In the present study, versatile multifunctional unreported triazolo[1,5-a]quinoline derivatives were prepared. Compounds 1-19 were synthesized by adopting appropriate synthetic routes and were pharmacologically evaluated for their in vitro anticancer activity against human cancer cell lines: hepatocellular liver carcinoma (HEPG2) and Caucasian breast adenocarcinoma (MCF-7), in addition to their antibacterial and antifungal activities. Compound 4 demonstrated strong inhibitory effects against breast cancer (MCF-7), whereas compounds 8 and 19 exhibited moderate activity against breast carcinoma cell line MCF-7. Compounds 16 and 19 gave moderate activity against liver carcinoma cell line HEPG2. The antimicrobial activity of the prepared compounds was tested against bacteria and fungi. Among them, the results of antimicrobial activity indicated that compounds 4, 9, 11, 13, 15, 17, 18 and 19 were the most active compounds. Compound 4 exhibited strong activity against Fusarium sp., whereas compounds 9, 11, 15, 17, 18 and 19 showed high activity against Escherichia coli. More specifically, compound 17 displayed a high inhibitory effect against Bacillus cereus, Escherichia coli and Rhizoctonia sp.

  • 12. Bassyouni, Fatma A.
    et al.
    Abu-Bakr, Sherifa M.
    Hegab, Khaled H.
    El-Eraky, Wafaa
    El Beih, Ahmed A.
    Rehim, Mohamed E. Abdel
    Stockholm University, Faculty of Science, Department of Analytical Chemistry.
    Synthesis of new transition metal complexes of 1H-perimidine derivatives having antimicrobial and anti-inflammatory activities2012In: Research on chemical intermediates (Print), ISSN 0922-6168, E-ISSN 1568-5675, Vol. 38, no 7, p. 1527-1550Article, review/survey (Refereed)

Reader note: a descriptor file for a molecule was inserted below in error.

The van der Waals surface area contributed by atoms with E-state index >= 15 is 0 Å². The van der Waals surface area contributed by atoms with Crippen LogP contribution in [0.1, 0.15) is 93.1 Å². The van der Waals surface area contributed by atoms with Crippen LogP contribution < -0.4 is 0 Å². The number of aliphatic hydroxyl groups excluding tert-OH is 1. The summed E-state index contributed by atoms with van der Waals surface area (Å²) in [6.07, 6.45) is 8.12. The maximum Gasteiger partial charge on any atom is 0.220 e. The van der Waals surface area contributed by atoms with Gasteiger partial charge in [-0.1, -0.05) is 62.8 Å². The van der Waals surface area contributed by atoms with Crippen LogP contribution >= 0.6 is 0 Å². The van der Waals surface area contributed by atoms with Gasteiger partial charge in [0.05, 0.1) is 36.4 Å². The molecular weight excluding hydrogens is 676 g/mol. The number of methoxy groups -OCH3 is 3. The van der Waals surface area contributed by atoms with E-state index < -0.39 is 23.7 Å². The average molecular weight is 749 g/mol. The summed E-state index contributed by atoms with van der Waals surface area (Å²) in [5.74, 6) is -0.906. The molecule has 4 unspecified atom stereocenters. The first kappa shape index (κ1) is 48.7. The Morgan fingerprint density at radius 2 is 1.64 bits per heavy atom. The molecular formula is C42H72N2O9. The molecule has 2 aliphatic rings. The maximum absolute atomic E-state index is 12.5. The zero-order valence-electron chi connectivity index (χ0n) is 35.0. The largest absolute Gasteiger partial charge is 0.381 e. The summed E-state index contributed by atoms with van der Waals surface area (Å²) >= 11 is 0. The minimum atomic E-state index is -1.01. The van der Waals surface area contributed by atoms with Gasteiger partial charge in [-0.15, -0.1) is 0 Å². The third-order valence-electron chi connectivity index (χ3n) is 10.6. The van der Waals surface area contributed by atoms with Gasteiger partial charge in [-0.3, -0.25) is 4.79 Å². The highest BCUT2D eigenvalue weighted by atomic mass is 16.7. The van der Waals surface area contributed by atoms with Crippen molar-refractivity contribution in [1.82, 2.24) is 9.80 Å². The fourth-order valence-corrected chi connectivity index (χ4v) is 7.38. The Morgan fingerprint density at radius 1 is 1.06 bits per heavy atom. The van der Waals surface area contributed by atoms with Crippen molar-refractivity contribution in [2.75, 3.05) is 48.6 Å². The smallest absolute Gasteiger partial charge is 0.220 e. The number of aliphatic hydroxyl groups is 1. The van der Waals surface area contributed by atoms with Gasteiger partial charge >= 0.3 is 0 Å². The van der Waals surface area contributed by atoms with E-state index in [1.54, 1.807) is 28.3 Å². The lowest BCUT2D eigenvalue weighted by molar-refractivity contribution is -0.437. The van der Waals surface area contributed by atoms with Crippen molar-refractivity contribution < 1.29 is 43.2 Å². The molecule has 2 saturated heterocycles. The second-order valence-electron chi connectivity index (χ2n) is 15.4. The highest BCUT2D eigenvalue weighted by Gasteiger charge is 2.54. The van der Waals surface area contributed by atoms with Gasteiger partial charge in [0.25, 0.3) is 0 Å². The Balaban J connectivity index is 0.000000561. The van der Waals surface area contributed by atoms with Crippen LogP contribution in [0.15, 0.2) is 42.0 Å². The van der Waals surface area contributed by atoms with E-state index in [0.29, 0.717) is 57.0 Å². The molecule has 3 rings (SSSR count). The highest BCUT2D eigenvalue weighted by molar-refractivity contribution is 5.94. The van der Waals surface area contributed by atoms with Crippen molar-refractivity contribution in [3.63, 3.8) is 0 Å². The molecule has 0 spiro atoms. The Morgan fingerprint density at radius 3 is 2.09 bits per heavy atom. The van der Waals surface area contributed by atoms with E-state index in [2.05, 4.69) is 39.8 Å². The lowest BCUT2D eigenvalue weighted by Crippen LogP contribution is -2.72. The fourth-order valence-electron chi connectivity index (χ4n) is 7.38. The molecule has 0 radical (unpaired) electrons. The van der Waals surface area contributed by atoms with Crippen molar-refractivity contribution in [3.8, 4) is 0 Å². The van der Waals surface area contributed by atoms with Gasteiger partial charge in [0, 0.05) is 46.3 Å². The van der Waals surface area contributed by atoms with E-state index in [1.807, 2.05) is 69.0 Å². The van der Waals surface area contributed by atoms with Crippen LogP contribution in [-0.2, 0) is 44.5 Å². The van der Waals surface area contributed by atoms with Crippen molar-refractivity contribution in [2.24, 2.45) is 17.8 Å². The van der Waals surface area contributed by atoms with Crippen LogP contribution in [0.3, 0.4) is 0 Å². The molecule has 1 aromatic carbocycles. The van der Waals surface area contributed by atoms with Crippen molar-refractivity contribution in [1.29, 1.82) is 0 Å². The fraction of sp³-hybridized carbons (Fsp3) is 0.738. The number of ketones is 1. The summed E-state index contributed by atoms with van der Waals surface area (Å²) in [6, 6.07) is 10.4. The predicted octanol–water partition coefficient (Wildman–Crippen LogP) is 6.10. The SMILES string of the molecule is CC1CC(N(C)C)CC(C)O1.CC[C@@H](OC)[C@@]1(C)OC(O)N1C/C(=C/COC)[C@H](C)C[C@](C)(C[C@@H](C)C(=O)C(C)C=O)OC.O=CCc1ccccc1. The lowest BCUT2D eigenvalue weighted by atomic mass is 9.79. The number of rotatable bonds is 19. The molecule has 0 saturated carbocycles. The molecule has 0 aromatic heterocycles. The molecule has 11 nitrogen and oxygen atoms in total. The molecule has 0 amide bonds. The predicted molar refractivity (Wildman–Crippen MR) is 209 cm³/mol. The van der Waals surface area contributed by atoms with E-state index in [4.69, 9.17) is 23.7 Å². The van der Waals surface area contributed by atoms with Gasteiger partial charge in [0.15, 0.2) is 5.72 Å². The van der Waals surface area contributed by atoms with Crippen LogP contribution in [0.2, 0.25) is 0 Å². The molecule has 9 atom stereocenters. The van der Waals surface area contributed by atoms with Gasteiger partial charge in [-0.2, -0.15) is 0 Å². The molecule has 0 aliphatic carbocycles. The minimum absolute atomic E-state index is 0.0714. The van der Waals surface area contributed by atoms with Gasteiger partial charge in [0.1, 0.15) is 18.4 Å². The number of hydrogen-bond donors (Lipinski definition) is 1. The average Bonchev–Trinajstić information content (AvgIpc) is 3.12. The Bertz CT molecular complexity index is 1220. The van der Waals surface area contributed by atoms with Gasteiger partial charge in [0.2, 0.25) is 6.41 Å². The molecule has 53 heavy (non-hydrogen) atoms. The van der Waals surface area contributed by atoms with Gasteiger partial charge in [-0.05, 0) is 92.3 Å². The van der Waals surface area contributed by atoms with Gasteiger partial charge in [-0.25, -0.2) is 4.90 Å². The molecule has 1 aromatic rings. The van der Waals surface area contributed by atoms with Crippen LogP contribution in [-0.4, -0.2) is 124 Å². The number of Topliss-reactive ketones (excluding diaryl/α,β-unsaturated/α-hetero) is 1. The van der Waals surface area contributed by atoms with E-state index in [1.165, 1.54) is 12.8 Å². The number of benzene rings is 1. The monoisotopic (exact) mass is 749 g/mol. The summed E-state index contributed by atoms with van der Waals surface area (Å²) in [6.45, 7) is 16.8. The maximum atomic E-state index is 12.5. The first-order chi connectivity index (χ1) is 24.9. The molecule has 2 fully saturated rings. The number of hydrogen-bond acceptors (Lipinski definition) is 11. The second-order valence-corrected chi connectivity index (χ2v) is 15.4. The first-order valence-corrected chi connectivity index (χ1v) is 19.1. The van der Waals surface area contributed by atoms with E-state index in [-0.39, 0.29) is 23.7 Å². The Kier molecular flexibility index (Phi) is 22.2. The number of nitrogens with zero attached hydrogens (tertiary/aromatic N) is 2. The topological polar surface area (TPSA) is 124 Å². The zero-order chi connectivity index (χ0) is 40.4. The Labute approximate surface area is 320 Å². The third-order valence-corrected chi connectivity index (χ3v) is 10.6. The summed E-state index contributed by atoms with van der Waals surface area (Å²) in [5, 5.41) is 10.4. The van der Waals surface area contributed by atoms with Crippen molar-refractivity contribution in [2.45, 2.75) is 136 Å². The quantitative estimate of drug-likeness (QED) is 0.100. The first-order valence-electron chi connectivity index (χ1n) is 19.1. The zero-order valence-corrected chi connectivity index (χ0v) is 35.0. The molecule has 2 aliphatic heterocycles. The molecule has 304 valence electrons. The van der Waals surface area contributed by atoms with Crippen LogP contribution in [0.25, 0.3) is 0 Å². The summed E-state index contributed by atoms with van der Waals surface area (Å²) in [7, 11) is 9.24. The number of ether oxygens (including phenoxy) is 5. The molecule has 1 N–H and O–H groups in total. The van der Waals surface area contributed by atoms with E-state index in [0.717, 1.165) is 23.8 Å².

Abstract [en]

    New series of 1H-perimidine-2-thiol derivatives and (2-substituted-1H-perimidin-1-yl)ethane-1,2-dione derivatives and their ligands (C24H14N4S2O2) H2L1 and (C26H18N4S2O2) H2L2 have been synthesized with transition metal ions, e.g., Copper (II), Silver (I), Cobalt (II) and Ruthenium (III) were prepared and evaluated for their antimicrobial, analgesic and anti-inflammatory activities. The synthesized compounds and their complexes were characterized by elemental analysis, H-1 NMR, IR, MS, molar conductance, thermal gravimetric analysis and electronic spectra. All results revealed that compounds 3 and 13 exhibited high inhibitory effects against some bacterial strains by the disc diffusion method. On the other hand, compounds 2, 3, 7 and 12 displayed potent anti-inflammatory activity.

  • 13. Bassyouni, Fatma A.
    et al.
    Saleh, Tamer S.
    ElHefnawi, Mahmoud M.
    Abd El-Moez, Sherein I.
    El-Senousy, Waled M.
    Abdel-Rehim, Mohamed E.
    Stockholm University, Faculty of Science, Department of Analytical Chemistry.
    Synthesis, pharmacological activity evaluation and molecular modeling of new polynuclear heterocyclic compounds containing benzimidazole derivatives2012In: Archives of pharmacal research, ISSN 0253-6269, E-ISSN 1976-3786, Vol. 35, no 12, p. 2063-2075Article in journal (Refereed)
    Abstract [en]